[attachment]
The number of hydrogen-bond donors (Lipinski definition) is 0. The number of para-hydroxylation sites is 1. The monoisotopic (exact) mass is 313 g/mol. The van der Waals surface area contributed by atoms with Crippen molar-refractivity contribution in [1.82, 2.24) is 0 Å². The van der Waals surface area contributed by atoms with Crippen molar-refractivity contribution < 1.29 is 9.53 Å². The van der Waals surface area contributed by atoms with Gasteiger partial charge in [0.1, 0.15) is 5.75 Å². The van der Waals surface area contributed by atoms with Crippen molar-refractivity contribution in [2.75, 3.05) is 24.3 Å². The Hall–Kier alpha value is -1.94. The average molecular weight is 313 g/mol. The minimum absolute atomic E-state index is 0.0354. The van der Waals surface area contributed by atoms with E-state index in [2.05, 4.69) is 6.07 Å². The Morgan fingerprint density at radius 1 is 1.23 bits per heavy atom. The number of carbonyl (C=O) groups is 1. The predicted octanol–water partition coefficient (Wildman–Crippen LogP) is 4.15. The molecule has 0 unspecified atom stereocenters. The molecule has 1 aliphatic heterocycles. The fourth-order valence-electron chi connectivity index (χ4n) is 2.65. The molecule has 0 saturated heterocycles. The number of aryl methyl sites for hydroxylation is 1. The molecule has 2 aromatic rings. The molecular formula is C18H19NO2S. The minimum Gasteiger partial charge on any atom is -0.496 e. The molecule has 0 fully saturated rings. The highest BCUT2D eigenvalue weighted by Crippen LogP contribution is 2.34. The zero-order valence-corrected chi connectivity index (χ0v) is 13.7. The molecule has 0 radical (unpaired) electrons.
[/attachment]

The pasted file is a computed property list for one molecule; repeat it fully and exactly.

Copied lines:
The number of hydrogen-bond donors (Lipinski definition) is 0. The number of para-hydroxylation sites is 1. The monoisotopic (exact) mass is 313 g/mol. The van der Waals surface area contributed by atoms with Crippen molar-refractivity contribution in [1.82, 2.24) is 0 Å². The van der Waals surface area contributed by atoms with Crippen molar-refractivity contribution < 1.29 is 9.53 Å². The van der Waals surface area contributed by atoms with Gasteiger partial charge in [0.1, 0.15) is 5.75 Å². The van der Waals surface area contributed by atoms with Crippen molar-refractivity contribution in [2.75, 3.05) is 24.3 Å². The Hall–Kier alpha value is -1.94. The average molecular weight is 313 g/mol. The minimum absolute atomic E-state index is 0.0354. The van der Waals surface area contributed by atoms with E-state index in [2.05, 4.69) is 6.07 Å². The Morgan fingerprint density at radius 1 is 1.23 bits per heavy atom. The number of carbonyl (C=O) groups is 1. The predicted octanol–water partition coefficient (Wildman–Crippen LogP) is 4.15. The molecule has 0 unspecified atom stereocenters. The molecule has 1 aliphatic heterocycles. The fourth-order valence-electron chi connectivity index (χ4n) is 2.65. The molecule has 0 saturated heterocycles. The number of aryl methyl sites for hydroxylation is 1. The molecule has 2 aromatic rings. The molecular formula is C18H19NO2S. The minimum Gasteiger partial charge on any atom is -0.496 e. The molecule has 0 fully saturated rings. The highest BCUT2D eigenvalue weighted by Crippen LogP contribution is 2.34. The zero-order valence-corrected chi connectivity index (χ0v) is 13.7. The molecule has 0 radical (unpaired) electrons.